What did David do instead of taking vengeance into his own hands?  As we read in verse 4, he rejoiced and praised the Lord.  How is that possible?  Here we read that his enemies are after his life, wanting to really hurt him physically, and any other way, too (vs. 2).   In the middle of that, how can one praise the Lord?  David kept his focus on the Yahweh, and not so much on his troubles.  He knew that the Lord, and Him alone, was the only One who could rescue him and bring him deliverance, so David sought Him out.  He could rejoice and be glad when he had the Lord before him.  Most importantly, when David remembered his salvation, he broke out into praise, and magnified, or extolled and glorified the Lord God.

David knew that he did not have the power within himself to help himself in this crisis (vs. 5).  He acknowledged that he was poor and needy, and his only help is God.  That is the case with us, as well.  God is the only One who can come to our aid, and the only one who can fill our lives with joy.  Just like David, when things look bad, we must never forget to praise the Lord.  Praise is important because it helps us to remember who God is, and that He alone has victory over our enemies, especially Satan.  Praise puts the demons to flight!   In difficult times it also helps to remember all the times God has helped us and what He’s done for us in the past, and remember exactly who God is.

In verse 4 David speaks to us believers today.  “Let those who love Your salvation say continually, ‘Let God be magnified!’”, the verse says.   As believers, we should never keep silent about the good news of Jesus.  We are to share it, and all that He’s done for us.   Like David knew, we can experience the presence of the Lord in our lives through any trouble, and how praising Him will bring us the victory.

Saturday, November 11, 2017

Waiting For The Day Of The Lord

Amos 5:18-24

The Old Testament Scripture reading from this week’s Lectionary taken from the Book of Common Prayer is from the Prophet Amos.  Before being called by God into the ministry, Amos had been a sheep rancher and also grew sycamore figs.  He was initially from the southern kingdom of Judah, but most of his messages and preaching were for the northern kingdom during the years of 760 - 755 BC.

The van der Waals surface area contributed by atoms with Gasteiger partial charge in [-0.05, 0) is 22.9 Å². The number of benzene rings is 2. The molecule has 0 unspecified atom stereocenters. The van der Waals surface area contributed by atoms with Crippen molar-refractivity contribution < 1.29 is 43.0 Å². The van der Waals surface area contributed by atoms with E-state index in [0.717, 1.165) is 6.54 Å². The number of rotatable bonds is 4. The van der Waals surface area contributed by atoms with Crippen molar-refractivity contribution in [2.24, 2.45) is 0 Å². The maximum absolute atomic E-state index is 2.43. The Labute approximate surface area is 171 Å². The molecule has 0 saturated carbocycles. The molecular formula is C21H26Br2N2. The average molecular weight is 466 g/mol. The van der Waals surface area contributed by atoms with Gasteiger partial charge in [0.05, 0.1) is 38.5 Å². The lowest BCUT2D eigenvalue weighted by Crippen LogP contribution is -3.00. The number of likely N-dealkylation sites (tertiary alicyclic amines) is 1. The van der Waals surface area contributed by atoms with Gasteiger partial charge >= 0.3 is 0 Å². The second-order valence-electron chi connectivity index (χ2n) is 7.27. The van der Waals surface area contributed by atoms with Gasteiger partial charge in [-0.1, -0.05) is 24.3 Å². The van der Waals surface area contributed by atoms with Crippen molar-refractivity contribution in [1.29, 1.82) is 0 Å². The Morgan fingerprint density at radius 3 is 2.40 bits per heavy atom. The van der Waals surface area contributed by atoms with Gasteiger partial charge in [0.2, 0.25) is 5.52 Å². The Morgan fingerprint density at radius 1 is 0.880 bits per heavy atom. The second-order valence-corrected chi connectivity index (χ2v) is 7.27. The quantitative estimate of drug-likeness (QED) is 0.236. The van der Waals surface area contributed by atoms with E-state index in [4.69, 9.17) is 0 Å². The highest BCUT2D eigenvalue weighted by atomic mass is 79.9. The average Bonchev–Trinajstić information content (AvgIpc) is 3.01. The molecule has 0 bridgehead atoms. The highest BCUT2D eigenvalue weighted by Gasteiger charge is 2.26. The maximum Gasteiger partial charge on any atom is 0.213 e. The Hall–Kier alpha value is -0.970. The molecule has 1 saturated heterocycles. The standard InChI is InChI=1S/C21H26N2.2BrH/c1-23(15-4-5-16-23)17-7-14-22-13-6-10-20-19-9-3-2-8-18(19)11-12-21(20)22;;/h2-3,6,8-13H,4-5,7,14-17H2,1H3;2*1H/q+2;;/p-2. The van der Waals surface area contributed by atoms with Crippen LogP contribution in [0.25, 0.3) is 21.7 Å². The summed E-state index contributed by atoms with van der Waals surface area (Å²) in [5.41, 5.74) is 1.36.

The “Day of the Lord” refers to a future day of God’s judgment.  In the Old Testament times it often spoke of the imminent time when God would chasten either the nations of Israel or Judah, or bring judgment on other nations, for their sins.  The New Testament’s usage of the term often refers to the return of the Lord Jesus and God’s judgment on the world.

As we read this passage, we see that the people of Israel were looking forward to the “Day of the Lord”, thinking that God would come to their aid, and swoop down on their enemies.  Amos, though, says this will not be the case (vs. 18 - 20).  The people that Amos was preaching to were wishing for the “day of the Lord”, thinking that God would come and rescue them from all of their troubles, solely because they were His children.  Amos said that the Day of the Lord would bring justice, and because the people had, in reality, forsaken God’s Word, that justice would bring judgment for their sins.  Even though the people were outwardly still practicing religious ceremonies, in reality they were continuing to worship false gods and reject God’s Word.

Amos proceeds to tell the people the gist of God’s message to them here in verses 21 - 23.  God does not like the false worship of those who are just going through the motions, but whose hearts and minds are not truly given to Him.  Outward shows of religiosity mean nothing if we aren’t obedient.  That’s the same both back in Amos’s day and in ours today.  If we are in sin, but thinking religious rituals and traditions will make us look good to God, we are wrong.  God wants sincere worship from the heart.  Our heart and attitude to God must change.  We need to be concerned with what God thinks, not on how religious we appear to others.

The Day of the Lord, depending on one’s salvation, will be either a time to look forward to or not.  As Amos was saying in verses 18 - 20, for the lost it will be a time of God’s judgment, a day of darkness and judgment, with no brightness.  For those who have put their trust in the Lord Jesus, the Day of the Lord will be wonderful.  God will not just jump in and come to people’s aid if they are not saved, or are in active, willful sin (vs. 21-23).

God loves us so much, and He wants our hearts in return.  Religious practices mean nothing to Him if our heart is not right.  Let’s be sure that we give our whole self, including both our heart and mind, to the Lord God, and follow His Word.  If you have never accepted the Jesus Christ as your personal Savior, I urge you to ask Him into your heart today as your Lord and Savior.  That way the Day of the Lord will not be darkness and judgment for you, but the glorious welcoming of the return of the Lord Jesus as King of Kings and Lord of Lords.

Friday, November 10, 2017

Hypocrites Versus Servants

Matthew 23:1-12

Hypocrites!  Nobody likes to be around people who pretend to be someone they are not, or who say one thing and then do the opposite.  We find them at work, with family and friends, and also in our churches.  Hypocrisy is one major reason people give for not wanting to attend church.  Jesus had some strong words to say about religious hypocrites in today’s passage.  Let’s take a look at these Scripture verses.